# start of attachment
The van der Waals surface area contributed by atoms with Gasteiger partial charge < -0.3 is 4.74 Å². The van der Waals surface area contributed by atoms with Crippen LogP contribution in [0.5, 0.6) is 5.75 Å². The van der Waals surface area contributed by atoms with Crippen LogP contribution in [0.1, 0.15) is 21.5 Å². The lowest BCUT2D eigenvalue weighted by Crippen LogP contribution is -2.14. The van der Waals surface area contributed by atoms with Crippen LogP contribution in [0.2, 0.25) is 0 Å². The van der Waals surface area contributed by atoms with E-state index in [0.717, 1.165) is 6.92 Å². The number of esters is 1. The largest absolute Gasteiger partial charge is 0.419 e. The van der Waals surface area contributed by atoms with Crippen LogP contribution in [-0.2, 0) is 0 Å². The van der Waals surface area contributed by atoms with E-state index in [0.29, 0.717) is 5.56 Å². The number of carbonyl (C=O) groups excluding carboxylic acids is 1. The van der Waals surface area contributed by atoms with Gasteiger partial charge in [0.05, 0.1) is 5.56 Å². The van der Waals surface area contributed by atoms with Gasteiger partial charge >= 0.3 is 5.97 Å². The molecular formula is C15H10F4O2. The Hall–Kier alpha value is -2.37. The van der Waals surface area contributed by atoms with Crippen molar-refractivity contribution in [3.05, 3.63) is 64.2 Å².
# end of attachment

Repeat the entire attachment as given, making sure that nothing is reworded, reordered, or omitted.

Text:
The van der Waals surface area contributed by atoms with Gasteiger partial charge < -0.3 is 4.74 Å². The van der Waals surface area contributed by atoms with Crippen LogP contribution in [0.5, 0.6) is 5.75 Å². The van der Waals surface area contributed by atoms with Crippen LogP contribution in [0.1, 0.15) is 21.5 Å². The lowest BCUT2D eigenvalue weighted by Crippen LogP contribution is -2.14. The van der Waals surface area contributed by atoms with Crippen LogP contribution in [0.2, 0.25) is 0 Å². The van der Waals surface area contributed by atoms with E-state index in [0.717, 1.165) is 6.92 Å². The number of esters is 1. The largest absolute Gasteiger partial charge is 0.419 e. The van der Waals surface area contributed by atoms with Crippen LogP contribution in [-0.2, 0) is 0 Å². The van der Waals surface area contributed by atoms with E-state index in [0.29, 0.717) is 5.56 Å². The number of carbonyl (C=O) groups excluding carboxylic acids is 1. The van der Waals surface area contributed by atoms with Gasteiger partial charge in [0.05, 0.1) is 5.56 Å². The van der Waals surface area contributed by atoms with Gasteiger partial charge >= 0.3 is 5.97 Å². The molecular formula is C15H10F4O2. The Hall–Kier alpha value is -2.37. The van der Waals surface area contributed by atoms with Crippen molar-refractivity contribution in [3.05, 3.63) is 64.2 Å².